Libraries acquires Lutheran Social Service of Minnesota records

Gift allows Social Welfare History Archives to process collection

By Linnea Anderson
Archivist, Social Welfare History Archives

The Lutheran Social Service of Minnesota records include etched stamps used for producing publications. This photo shows a stamp with the image of the Children's Receiving Home ca. 1925-1940.
Lutheran Social Service of Minnesota records include etched stamps used for producing publications. This one shows the Children’s Receiving Home ca. 1925-1940.

The Social Welfare History Archives (SWHA) has partnered with Lutheran Social Service of Minnesota to archive the organization’s historical records.

SWHA has acquired over 50 linear feet of photographs, minutes, correspondence, newsletters, promotional materials, reports, and other records documenting more than 100 years of Lutheran Welfare Society and Lutheran Social Service history.

A generous gift will support the cost of arranging the records, preserving them, and creating an inventory of the files. These steps are important to making the records available for researchers, class projects, exhibits, and other uses. Work on the collection will begin this month.

The Social Welfare History Archives thanks for following donors for their contributions to this important work:

  • Lutheran Social Service CEO, Jodi Harpstead
  • Former Lutheran Social Service President and CEO, Mark Peterson
  • Mary Whiting Peterson, wife of Mark Peterson and daughter of Former Lutheran Welfare Society General Secretary, Henry Whiting
  • Cathy and Bryce Norelius, descendant

Records are significant addition to Social Welfare History Archives

The Lutheran Social Service of Minnesota records are a significant addition to SWHA’s holdings on the history of social welfare. The materials document many service areas and issues, including: child welfare, children’s institutions, domestic and international adoption, refugee services and resettlement, camping programs, single mothers, social assistance programs, and family services, as well as the administration of Lutheran Social Service and related agencies.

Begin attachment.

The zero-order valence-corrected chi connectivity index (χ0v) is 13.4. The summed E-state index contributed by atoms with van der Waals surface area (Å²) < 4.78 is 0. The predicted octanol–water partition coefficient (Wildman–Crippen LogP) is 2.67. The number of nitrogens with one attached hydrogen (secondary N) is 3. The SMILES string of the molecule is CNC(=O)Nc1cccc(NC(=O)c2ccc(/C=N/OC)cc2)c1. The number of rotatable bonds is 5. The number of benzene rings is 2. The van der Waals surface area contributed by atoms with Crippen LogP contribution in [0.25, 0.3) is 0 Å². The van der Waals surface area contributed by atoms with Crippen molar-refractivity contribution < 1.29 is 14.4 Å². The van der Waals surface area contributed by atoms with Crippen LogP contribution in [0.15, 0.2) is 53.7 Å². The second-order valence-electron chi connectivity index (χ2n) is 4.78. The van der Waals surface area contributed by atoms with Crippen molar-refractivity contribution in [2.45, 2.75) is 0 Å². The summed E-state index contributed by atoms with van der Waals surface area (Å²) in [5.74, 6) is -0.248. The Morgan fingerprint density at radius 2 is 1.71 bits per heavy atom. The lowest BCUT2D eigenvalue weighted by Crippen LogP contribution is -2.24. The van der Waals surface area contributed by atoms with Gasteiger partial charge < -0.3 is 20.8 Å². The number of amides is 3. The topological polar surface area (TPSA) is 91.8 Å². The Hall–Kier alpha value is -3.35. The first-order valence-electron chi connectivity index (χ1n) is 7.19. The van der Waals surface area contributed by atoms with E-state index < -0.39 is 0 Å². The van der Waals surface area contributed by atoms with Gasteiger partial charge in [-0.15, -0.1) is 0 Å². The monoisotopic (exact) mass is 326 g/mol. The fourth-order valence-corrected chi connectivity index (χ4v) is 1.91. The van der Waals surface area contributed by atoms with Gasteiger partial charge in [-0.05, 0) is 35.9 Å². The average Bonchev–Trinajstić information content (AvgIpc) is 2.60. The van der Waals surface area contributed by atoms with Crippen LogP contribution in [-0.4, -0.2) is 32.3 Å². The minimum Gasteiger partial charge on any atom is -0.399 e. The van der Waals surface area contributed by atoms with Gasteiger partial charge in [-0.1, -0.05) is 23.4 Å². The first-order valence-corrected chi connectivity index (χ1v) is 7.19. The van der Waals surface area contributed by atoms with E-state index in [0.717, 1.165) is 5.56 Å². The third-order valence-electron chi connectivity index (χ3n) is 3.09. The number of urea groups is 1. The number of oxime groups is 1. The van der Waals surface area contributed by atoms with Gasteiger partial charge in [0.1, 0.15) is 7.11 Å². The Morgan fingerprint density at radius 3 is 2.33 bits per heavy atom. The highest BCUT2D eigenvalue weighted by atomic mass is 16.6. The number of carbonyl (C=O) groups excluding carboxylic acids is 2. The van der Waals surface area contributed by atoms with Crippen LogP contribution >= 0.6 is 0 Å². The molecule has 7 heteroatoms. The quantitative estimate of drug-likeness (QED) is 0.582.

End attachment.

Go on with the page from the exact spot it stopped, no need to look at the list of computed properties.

Lutheran Social Service of Minnesota is one of the largest private, nonprofit human service organization in Minnesota.

Numerous agencies, most of which are now documented in the archives, merged to form Lutheran Social Service of Minnesota.

These include:

  • The Lutheran Children’s Friend Society of Minnesota, which was organized in 1900. It also started The Twin City Mission Society that eventually became Lutheran Chaplaincy Services.
  • Lake Park (established in 1895) and Wild Rice (established in 1898), children’s institutional care facilities that merged in 1931 to form Lake Park-Wild Rice Children’s Home.
  • The Vasa Children’s Home, which was established in Vasa, Minnesota in 1865 when Reverend Eric Norelius took in four orphaned children and set in motion the eventual development of Lutheran Social Service of Minnesota.
  • The Lutheran Inner Mission Society (established in 1905) and The Colony of Mercy (established in 1919). These agencies merged in 1922 to form the Inner Mission Society, which became The Lutheran Welfare Society in 1927.
  • Lutheran Girls Home, which was established in 1912 and merged with the Lutheran Welfare Society in 1949.
  • The Bethany Children’s Home (established in 1916). 
  • Board of Christian Service Social Services Department, which was founded in 1923 and assumed jurisdiction over all the Swedish Lutheran charitable institutions in the area.

Lutheran Social Service founded in 1963

Lutheran Social Service of Minnesota was founded in January 1963 through a merger of the Lutheran Welfare Society, the Board of Christian Service, and Lake Park-Wild Rice Children’s Home. In January 1969, Lutheran Children’s Friend Society and Lutheran Chaplaincy Services merged with Lutheran Social Service of Minnesota. This merger brought Swedish Lutheran affiliated child welfare, family counseling, chaplaincy, and residential treatment programs into one organization. The 1963 merger brought together many Lutheran affiliated programs. 

Thanks to Lutheran Social Service for entrusting the Social Welfare History Archives with this important collection!

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